Military Strike Weapons Part II
by Rick Bourassa
BRIMSTONEThe RAF has recently chosen this missile for its anti-armor weapon for CAS missions, and the airframe is the same as the Hellfire used on US ARMY Apaches. 18 of these can be carried on a Harrier GR7 (AV-8b), three to a pylon. It uses a millimeter wave seeker, inertial autopilot and target library to enable it to be launched indirectly, off-boresight, as well as direct fire. It is simply fed the coordinates and flies there on the deck, where it then searches for a tank.
This is a fire and forget weapon, unlike the RF Hellfire to be carried on the Longbow. Existing Hellfire upgrades to Brimstone capability will be offered, and this could significantly increase the survivability of anti-tank helis, like the WAH-64 bought by the British Army. Transport helicopters like the UH-60L could become CAS support, carrying and launching Brimstones from 16km away without exposing themselves from cover, while Apaches, UAV’s and jets give direct coordinates.
The Stormshadow could possibly be the first true stealth air weapon in service outside the US. It is a stealthy cruise missile developed for the UK , France and Germany. Three versions will be made, the first being a point target weapon for hard targets, using a kinetic energy warhead. This version will fly more than 220 km from the release point, update its GPS\INS using a TERCOM system similar to that of the ALCM, and use an imaging IR seeker in the terminal phase. Its unclear to me whether this means a data-link will be included.
Apache is a runway\airfield attack weapon. The significance of these weapons is more one of similar copies being used by unfriendly countries, and trying to defend against a strike involving 12 or more such missiles, while long range AAMs are launched against us. Systems such as this one are expensive compared to most of the other weapons here, but this appears to be just a stop-gap for the UK to get some stealth strike capability.
Tracor is not actually a weapon, but a company that converts aircraft into sophisticated drones. The UCAV is the Uninhabited Combat Air Vehicle, an advanced strike weapon which will fly to the target, destroy it and go home without any human control required (of course, humans will oversee the critical strike unfold and change tactics accordingly, from command posts which may be on a different continent entirely. UCAV’s present all sorts of challenges for the engineers, and I will discuss this further some other time.
Tracor converts F-4G\E\C to QF-4, which is a full scale aerial target. Two types are made: Limited- these are targets that would be used for testing advanced air weapons in the evaluation phase, where targets must be destroyed. During the test phase, missiles would not have warheads, and be programmed to "near-miss" the target, with onboard detecting the ‘hit’. The Unlimited types have full EW weapons (such as radar emitters that fool a radar into thinking the target is at a different location) and new defensive systems so sensitive that the USAF installs this themselves.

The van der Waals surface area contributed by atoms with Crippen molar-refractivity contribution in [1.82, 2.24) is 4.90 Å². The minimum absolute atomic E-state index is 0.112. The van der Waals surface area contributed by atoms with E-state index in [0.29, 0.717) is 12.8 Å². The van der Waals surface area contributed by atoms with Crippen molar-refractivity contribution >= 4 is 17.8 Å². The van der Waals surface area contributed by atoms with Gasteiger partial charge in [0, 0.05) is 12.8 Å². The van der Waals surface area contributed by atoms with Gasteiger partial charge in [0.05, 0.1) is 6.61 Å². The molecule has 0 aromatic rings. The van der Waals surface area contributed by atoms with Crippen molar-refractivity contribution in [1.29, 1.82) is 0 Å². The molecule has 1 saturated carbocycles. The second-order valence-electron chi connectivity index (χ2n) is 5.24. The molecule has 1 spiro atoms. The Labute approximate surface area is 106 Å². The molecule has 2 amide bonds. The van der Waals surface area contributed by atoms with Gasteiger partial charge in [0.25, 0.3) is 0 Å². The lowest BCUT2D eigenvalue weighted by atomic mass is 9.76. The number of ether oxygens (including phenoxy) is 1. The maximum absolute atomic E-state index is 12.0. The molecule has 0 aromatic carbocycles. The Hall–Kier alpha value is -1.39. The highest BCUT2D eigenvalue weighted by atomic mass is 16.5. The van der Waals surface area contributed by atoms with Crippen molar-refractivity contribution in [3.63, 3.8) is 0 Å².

Defensive systems that make it on the F-22 would probably be tested in such a way against our own AMRAAM, RBS-70 (laser guided SAM) and Archers(IR, CIS), to view weaknesses in the systems. Tracor feels they will have the upper hand in winning the first UCAV contract (due to extensive past experience) which will likely involve converting the F-16A into "drone combat vehicles". The RAF is very interested in UCAV’s for replacing Tornado strike planes.
This article is by no means all inclusive, and is meant only to introduce you to the new weapons under development or that have not been publicized much. As you can gather, these weapons will change how airwars will be conducted, and as a result sims which represent current and future timelines must include some of these. Unfortunately, this has the potential of making some sims a push button affair, totally lopsided domination, with no skill or action (like furballs). This effect has already been seen in a few current sims from the representations of AMRAAMs being VERY effective (and F-22 vs Mig21\ M1A2 vs BMP1) and no serious challenge presents itself.
I see two ways of correcting the situation: allow varying levels of capability to the weapons (like EF2000 and Hornet 3), giving the ‘enemy’ better weapons than they likely can afford to buy, penalize high cost weapons for low cost targets, and finally finite number of advanced weapons (which is a very "real-world" reality). The other thing we can do is simulate more historical situations, like F-4’s in Vietnam or CF-104’s in central Europe (cold war heats up).
Any mistakes in the articles are entirely mine, except in the case of systems which do not have final configurations yet. Anyone wishing to contact me: Rick, Rick Kent
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Last Updated October 18th, 1997